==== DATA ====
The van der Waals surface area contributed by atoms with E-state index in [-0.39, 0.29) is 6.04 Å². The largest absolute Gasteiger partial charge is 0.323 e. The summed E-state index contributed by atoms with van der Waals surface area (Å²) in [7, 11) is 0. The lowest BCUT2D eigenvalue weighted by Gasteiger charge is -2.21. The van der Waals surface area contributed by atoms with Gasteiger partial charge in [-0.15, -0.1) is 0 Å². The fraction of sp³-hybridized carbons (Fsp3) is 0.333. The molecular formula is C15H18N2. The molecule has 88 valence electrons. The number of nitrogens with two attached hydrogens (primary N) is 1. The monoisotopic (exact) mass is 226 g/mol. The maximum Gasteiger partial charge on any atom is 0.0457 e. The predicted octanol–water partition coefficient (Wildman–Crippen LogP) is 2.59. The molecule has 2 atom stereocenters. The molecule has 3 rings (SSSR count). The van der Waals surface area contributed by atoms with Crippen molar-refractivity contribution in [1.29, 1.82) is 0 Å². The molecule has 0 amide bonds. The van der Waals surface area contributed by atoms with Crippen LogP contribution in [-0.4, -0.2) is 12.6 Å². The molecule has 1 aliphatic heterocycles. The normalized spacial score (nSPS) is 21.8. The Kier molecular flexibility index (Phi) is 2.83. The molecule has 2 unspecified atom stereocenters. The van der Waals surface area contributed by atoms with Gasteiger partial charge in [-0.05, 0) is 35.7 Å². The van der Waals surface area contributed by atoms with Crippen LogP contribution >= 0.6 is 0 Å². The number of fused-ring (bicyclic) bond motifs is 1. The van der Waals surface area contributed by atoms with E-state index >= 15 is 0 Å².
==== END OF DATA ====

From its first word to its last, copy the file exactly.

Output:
The van der Waals surface area contributed by atoms with E-state index in [-0.39, 0.29) is 6.04 Å². The largest absolute Gasteiger partial charge is 0.323 e. The summed E-state index contributed by atoms with van der Waals surface area (Å²) in [7, 11) is 0. The lowest BCUT2D eigenvalue weighted by Gasteiger charge is -2.21. The van der Waals surface area contributed by atoms with Gasteiger partial charge in [-0.15, -0.1) is 0 Å². The fraction of sp³-hybridized carbons (Fsp3) is 0.333. The molecular formula is C15H18N2. The molecule has 88 valence electrons. The number of nitrogens with two attached hydrogens (primary N) is 1. The monoisotopic (exact) mass is 226 g/mol. The maximum Gasteiger partial charge on any atom is 0.0457 e. The predicted octanol–water partition coefficient (Wildman–Crippen LogP) is 2.59. The molecule has 2 atom stereocenters. The molecule has 3 rings (SSSR count). The van der Waals surface area contributed by atoms with Crippen molar-refractivity contribution in [1.29, 1.82) is 0 Å². The molecule has 0 amide bonds. The van der Waals surface area contributed by atoms with Crippen LogP contribution in [-0.4, -0.2) is 12.6 Å². The molecule has 1 aliphatic heterocycles. The normalized spacial score (nSPS) is 21.8. The Kier molecular flexibility index (Phi) is 2.83. The molecule has 2 unspecified atom stereocenters. The van der Waals surface area contributed by atoms with Gasteiger partial charge in [-0.05, 0) is 35.7 Å². The van der Waals surface area contributed by atoms with Crippen LogP contribution >= 0.6 is 0 Å². The number of fused-ring (bicyclic) bond motifs is 1. The van der Waals surface area contributed by atoms with E-state index >= 15 is 0 Å².